•  Vestibules
    Vestibules are the front or back porches of camp life usually created by an extension of the rain fly and have no floor. They provide additional dry areas to store packs, boots and other camp items, especially when they are wet or muddy. Some are more elaborate and roomy with additional support poles that actually create a small second room. Vestibules also allow thorough ventilation even when it’s raining by providing enough coverage to leave your tent door unzipped without getting wet.

    Cooking in a vestibule is possible, but can be dangerous and isn’t recommended. Remember you are cooking with fire, so be attentive. Provide adequate ventilation, and prime and light your stove outside the tent. Be aware, fried foods create small particles that rise and cling to the vestibule fabric. Not only does this create a cleaning challenge, it can affect the waterproof qualities of the fabric and create a fire hazard as well.

    •  Poles
    Poles are the foundation and frame holding up your tent. Most tents now use shock-corded poles. Tubular fiberglass poles are the choice for most campers as they are less expensive and perform well. These poles are easy to assemble, take down and store. The only drawback is they can become brittle, especially in severe cold, and possibly splinter.

    Steel poles are also used in family and cabin tents. They are strong and provide sturdy support, but add extra weight, making them suitable for mainly car camping.

    Aluminum poles are more expensive, but they are substantially lighter and offer greater strength. This is definitely a factor if you plan to pack into the backcountry. All aluminum poles are not created equal. They come in various alloys with different strength-to-weight ratios. A 6000-series alloy is definitely sufficient for most campers, but under severe conditions using four-season or mountaineering tents, a 7000-series alloy provides more strength.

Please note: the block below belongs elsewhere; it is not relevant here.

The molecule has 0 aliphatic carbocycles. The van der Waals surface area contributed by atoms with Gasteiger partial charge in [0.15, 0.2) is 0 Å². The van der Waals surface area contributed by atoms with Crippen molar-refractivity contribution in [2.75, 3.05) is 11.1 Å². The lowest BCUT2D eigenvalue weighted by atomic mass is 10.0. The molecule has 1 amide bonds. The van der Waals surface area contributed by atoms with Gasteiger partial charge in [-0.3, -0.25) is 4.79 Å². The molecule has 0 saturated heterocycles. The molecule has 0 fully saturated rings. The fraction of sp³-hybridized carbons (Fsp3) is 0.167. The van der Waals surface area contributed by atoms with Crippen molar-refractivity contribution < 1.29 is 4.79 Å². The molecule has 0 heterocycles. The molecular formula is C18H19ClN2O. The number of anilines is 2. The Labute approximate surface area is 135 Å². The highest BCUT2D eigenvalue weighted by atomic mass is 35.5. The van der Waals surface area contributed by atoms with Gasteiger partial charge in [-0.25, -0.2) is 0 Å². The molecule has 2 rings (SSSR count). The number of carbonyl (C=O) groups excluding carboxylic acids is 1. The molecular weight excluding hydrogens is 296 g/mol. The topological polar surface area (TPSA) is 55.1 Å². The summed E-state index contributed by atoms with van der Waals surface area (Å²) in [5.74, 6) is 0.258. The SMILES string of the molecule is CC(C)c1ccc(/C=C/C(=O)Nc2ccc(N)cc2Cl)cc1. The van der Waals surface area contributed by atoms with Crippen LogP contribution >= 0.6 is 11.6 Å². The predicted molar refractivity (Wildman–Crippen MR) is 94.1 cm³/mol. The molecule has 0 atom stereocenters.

•  Tent Fabrics and Coatings
    One number you’ll probably see in tent specifications is the waterproof coating rating on the fabric. It will appear as “1,000mm P.U. coated fly, 400mm coated floor,” etc. These numbers are derived from water column tests performed on the polyurethane-coated fabric. Testers take a section of fabric and apply pressure against it with a column of water. The fabric is then rated at the height of the water column where three water droplets form on the fabric. A decent waterproof value is 1,000mm. However, if you plan to use your tent often in wet conditions and severe weather, you should look for a value of at least1,500mm. Some tent floors are even rated at 3,000mm. Don’t look for values any higher than 3,000mm, as material actually breaks down if it’s run through a coating machine enough times to achieve a rating greater than 3,000mm.

Arming yourself with this information will be helpful as you begin your hunt for the right tent for your needs.